Truth be told, most of us have regressed with our political vigor. But arguably, with all this academic load, who has time to think about college politics anyway, when in fact, only a few of us could gracefully look back at former administrations’ legacies and think so highly of them? Fair enough, but maybe this is just some wild case of partisan tardiness? After all, no candidate is perfect enough to completely hanger us into complete trust and assurance, but have we completely lost hope in the idea of governance? Have we already deemed it pointless? Should we even still care?

But this skepticism is quite to be expected. The fear to trust new leadership has been shaped by our current state. We have gone through a pandemic that has tested our dependence and belief in the governing system—it was nothing short of a rollercoaster ride. Let it be known that millions have lost jobs and died because of the insane and inefficient maneuver marred in systemic corruption that continues to plague our monolithic government institutions, so this uncertainty is granted. This cynicism is greatly validated, especially since these new elects will lead our community to either a prosperous or stale vision. For a country that is currently experiencing the repercussions of some questionable democratic choices and has endured countless electoral robberies, we are resilient enough to keep believing that one day, our country will experience good governance and democracy, and that is what should keep us going.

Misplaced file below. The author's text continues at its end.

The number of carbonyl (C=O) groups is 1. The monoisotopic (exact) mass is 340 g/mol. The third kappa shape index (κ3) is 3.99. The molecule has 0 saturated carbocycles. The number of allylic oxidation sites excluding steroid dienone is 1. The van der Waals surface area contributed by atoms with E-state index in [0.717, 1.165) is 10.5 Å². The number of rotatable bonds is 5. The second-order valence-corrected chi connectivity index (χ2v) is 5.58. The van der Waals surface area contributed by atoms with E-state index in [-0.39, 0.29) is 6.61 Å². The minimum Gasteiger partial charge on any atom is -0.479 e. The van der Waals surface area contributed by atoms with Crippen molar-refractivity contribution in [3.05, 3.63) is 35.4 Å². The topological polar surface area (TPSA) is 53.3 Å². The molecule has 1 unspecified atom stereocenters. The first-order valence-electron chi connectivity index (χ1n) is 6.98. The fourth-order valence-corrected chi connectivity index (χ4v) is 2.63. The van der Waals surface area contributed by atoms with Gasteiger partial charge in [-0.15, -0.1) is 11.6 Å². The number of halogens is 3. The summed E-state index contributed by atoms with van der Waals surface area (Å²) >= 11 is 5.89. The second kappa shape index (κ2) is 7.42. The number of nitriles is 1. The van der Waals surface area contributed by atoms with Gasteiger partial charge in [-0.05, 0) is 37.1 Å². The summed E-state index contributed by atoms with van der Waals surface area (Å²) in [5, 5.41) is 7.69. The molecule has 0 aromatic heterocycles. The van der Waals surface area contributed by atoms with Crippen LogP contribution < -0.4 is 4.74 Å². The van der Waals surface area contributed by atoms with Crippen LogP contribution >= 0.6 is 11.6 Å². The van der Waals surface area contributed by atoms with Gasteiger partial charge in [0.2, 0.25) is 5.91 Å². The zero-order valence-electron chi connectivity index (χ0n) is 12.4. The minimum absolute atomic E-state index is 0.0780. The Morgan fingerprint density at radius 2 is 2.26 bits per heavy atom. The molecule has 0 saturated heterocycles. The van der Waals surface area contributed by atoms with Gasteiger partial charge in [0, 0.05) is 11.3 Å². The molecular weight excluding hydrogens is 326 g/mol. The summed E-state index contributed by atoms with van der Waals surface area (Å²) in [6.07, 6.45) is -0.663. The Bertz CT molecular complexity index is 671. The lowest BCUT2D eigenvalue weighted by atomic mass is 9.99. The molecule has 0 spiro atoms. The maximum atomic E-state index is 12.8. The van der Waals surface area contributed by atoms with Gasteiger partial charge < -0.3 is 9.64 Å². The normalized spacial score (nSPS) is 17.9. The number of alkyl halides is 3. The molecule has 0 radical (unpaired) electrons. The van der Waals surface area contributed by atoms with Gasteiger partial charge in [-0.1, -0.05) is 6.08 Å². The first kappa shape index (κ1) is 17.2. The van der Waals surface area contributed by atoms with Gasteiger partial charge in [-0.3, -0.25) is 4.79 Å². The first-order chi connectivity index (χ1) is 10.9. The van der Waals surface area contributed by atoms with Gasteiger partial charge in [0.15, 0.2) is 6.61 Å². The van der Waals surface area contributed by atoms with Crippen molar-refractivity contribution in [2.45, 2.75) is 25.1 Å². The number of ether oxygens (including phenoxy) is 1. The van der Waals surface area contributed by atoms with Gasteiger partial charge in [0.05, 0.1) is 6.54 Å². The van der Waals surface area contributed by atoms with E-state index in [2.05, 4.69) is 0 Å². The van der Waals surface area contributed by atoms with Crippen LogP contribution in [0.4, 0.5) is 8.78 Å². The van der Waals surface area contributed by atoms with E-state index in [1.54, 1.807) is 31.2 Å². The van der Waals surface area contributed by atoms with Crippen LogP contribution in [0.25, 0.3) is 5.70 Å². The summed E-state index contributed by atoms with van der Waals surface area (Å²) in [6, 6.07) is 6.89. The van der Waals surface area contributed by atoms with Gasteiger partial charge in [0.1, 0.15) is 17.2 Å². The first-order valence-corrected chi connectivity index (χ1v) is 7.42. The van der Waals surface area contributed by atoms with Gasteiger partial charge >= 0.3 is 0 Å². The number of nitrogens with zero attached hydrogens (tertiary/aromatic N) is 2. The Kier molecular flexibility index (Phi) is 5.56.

The thing is, we SHOULD care about the elections if we choose to attain such. Take out all the chaos and competitiveness of it all, what’s left is our duty to ensure that whoever gets elected has a perspective that holistically includes real issues and concerns raised by Viscans and one that is not just good with words on speech and paper, but has also done their fair share of work.

The point of every election is to unite all the students to make a difference, a lasting right decision to find an integrity-ladened future for the university. These student leader aspirants should ignite the lost spark from the entire studentry to the best of their ability, and we must be vigilant enough to look for not just potential and promise but also product. The idea of “having only a single vote” not affecting the entire result is selfish because, quite frankly, every vote counts, and every decision we make affects everyone. Hence, we get to choose, and we get to make VSU better no matter what. If we do not try to be involved nor speak our voices, we are just as guilty and complicit as the glorified and immoral politicians that perpetually lurk in our flawed political system.

There is no right or wrong way of showing political interest in this year’s election, but let it be known that change can only happen if we are the ones that are moving toward it. Our involvement and activism echo our hunger for good governance, and it starts with voting for the right people and holding accountability for every vote made. Now is the time to speak up and be one with the people. Be the people.